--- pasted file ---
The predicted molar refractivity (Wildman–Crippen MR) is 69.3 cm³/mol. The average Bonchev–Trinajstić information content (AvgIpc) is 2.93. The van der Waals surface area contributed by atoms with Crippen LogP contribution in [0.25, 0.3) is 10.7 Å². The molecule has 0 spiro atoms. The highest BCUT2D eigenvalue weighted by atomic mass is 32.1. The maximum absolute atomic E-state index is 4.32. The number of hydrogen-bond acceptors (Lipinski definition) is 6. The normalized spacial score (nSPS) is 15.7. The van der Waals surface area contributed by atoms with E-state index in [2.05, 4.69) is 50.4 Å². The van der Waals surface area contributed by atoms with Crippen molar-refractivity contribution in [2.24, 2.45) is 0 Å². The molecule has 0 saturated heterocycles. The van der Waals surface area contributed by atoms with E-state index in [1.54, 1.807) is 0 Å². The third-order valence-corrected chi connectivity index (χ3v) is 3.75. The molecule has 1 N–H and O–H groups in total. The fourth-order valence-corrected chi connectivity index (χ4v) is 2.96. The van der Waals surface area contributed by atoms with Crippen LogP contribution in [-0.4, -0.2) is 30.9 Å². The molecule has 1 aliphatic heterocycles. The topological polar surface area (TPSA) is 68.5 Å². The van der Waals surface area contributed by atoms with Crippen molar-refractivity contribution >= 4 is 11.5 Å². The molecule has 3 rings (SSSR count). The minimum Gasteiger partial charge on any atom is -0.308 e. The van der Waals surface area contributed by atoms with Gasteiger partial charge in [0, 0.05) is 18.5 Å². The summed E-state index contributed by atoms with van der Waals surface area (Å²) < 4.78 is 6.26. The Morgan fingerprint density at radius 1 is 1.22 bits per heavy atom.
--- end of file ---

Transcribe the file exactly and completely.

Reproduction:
The predicted molar refractivity (Wildman–Crippen MR) is 69.3 cm³/mol. The average Bonchev–Trinajstić information content (AvgIpc) is 2.93. The van der Waals surface area contributed by atoms with Crippen LogP contribution in [0.25, 0.3) is 10.7 Å². The molecule has 0 spiro atoms. The highest BCUT2D eigenvalue weighted by atomic mass is 32.1. The maximum absolute atomic E-state index is 4.32. The number of hydrogen-bond acceptors (Lipinski definition) is 6. The normalized spacial score (nSPS) is 15.7. The van der Waals surface area contributed by atoms with E-state index in [2.05, 4.69) is 50.4 Å². The van der Waals surface area contributed by atoms with Crippen molar-refractivity contribution in [2.24, 2.45) is 0 Å². The molecule has 0 saturated heterocycles. The van der Waals surface area contributed by atoms with E-state index in [1.54, 1.807) is 0 Å². The third-order valence-corrected chi connectivity index (χ3v) is 3.75. The molecule has 1 N–H and O–H groups in total. The fourth-order valence-corrected chi connectivity index (χ4v) is 2.96. The van der Waals surface area contributed by atoms with Crippen LogP contribution in [-0.4, -0.2) is 30.9 Å². The molecule has 1 aliphatic heterocycles. The topological polar surface area (TPSA) is 68.5 Å². The van der Waals surface area contributed by atoms with Crippen molar-refractivity contribution >= 4 is 11.5 Å². The molecule has 3 rings (SSSR count). The minimum Gasteiger partial charge on any atom is -0.308 e. The van der Waals surface area contributed by atoms with Gasteiger partial charge in [0, 0.05) is 18.5 Å². The summed E-state index contributed by atoms with van der Waals surface area (Å²) < 4.78 is 6.26. The Morgan fingerprint density at radius 1 is 1.22 bits per heavy atom.